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The exact mechanism of chemotherapy-induced cardiomyopathy is not completely understood, but it is thought to be related to various factors including
Not all chemotherapy drugs have the same risk of causing cardiomyopathy, and the likelihood of developing this condition can vary depending on the specific drug, dosage, duration of treatment, and individual patient factors.
It’s important for individuals undergoing chemotherapy to be closely monitored for any signs of cardiac problems, and in some cases, alternative treatment options may be considered if the risk of cardiomyopathy is deemed too high.
If you or someone you know is undergoing chemotherapy and you’re concerned about its potential effects on the heart, it’s crucial to discuss these concerns with the treating oncologist. They can provide specific information about the drugs being used, monitor cardiac function, and make adjustments to the treatment plan if necessary to minimize the risk of cardiomyopathy.
My point in writing this post is simply to educate all cancer survivors who have undergone any type of cardiotoxic chemo regimen, particularly anthracyline therapy.
Are you a cancer patient about to undergo some type of cardiotoxic chemo? Or have you already undergone one or more chemo regimens that you know is cardiotoxic and you are worried about the health of your heart?
There are many evidence-based but non-conventional therapies shown to be heart healthy. I manage my own chemotherapy-induced cardiomyopathy without conventional heart medications.
If you’d like to talk about evidence-based non-conventional heart therapies drop me a line at David.PeopleBeatingCancer@gmail.com
Anthracyclines are drugs extracted from Streptomyces spp. used in the treatment of various types of cancers. The different types available for treatment are:
Med Pediatr Oncol. 1995 Jun;24(6):352-61.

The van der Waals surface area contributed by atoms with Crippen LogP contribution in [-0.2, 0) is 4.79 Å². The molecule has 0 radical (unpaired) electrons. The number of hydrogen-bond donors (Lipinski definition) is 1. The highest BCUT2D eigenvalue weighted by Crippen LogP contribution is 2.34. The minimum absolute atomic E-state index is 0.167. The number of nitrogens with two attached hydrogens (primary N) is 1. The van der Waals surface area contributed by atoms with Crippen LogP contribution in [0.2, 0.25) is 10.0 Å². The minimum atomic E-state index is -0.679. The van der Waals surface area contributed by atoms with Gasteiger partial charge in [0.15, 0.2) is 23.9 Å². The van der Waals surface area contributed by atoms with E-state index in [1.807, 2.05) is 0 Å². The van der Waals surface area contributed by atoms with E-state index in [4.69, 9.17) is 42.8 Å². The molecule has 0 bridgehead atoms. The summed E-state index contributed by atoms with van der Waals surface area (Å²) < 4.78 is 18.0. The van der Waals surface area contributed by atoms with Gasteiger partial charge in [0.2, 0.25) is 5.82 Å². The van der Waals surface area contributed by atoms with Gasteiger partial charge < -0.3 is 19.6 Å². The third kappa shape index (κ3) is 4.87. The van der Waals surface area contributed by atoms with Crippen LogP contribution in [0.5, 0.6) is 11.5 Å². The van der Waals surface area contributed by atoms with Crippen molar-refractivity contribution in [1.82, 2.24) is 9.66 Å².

The clinical course of late symptomatic anthracycline cardiomyopathy, and resultant changes of cardiac function, were described in 15 patients. They represented a subset of 300 patients who had cardiac evaluations to identify the prevalence of late cardiotoxicity more than 4 years after anthracycline therapy in these patients.
The clinical course and all available cardiac evaluations including:
of the 15 patients were reviewed.
The patients had received 285-870 (median 540) mg/M2 of daunorubicin and/or doxorubicin 6-19 (median 12) years prior to the onset of late symptoms.
Seven patients also had 2,100-4,000 cGy mediastinal radiotherapy. Five patients had required treatment for cardiac symptoms at the end of chemotherapy but 10 patients had no cardiac problems anteceding their late decompensation.
Fractional shortening on echocardiogram at late decompensation was 8-20% (median 17%) and radionuclide left ventricular ejection fraction was 8-59% (median 38%).
All were treated with digitalis and diuretics and 13/15 with afterload reduction, with at least transient improvement of symptoms. They were followed for 1-9 (median 3) years after late decompensation.
One died of uncontrollable cardiac failure. Another underwent successful cardiac transplantation. Conduction abnormalities and dysrhythmias were present in 14/15 patients and 3 died suddenly.
Two more had syncope, one requiring an automatic cardiac defibrillator. Endomyocardial biopsy or autopsy revealed hypertrophy and fibrosis in 10/10 patients.
Our patients with early cardiac symptoms improved transiently but decompensated later and patients with no early symptoms developed cardiac symptoms more than 10 years after anthracycline therapy. Therefore, patients who have received anthracyclines should have continued cardiac evaluation.”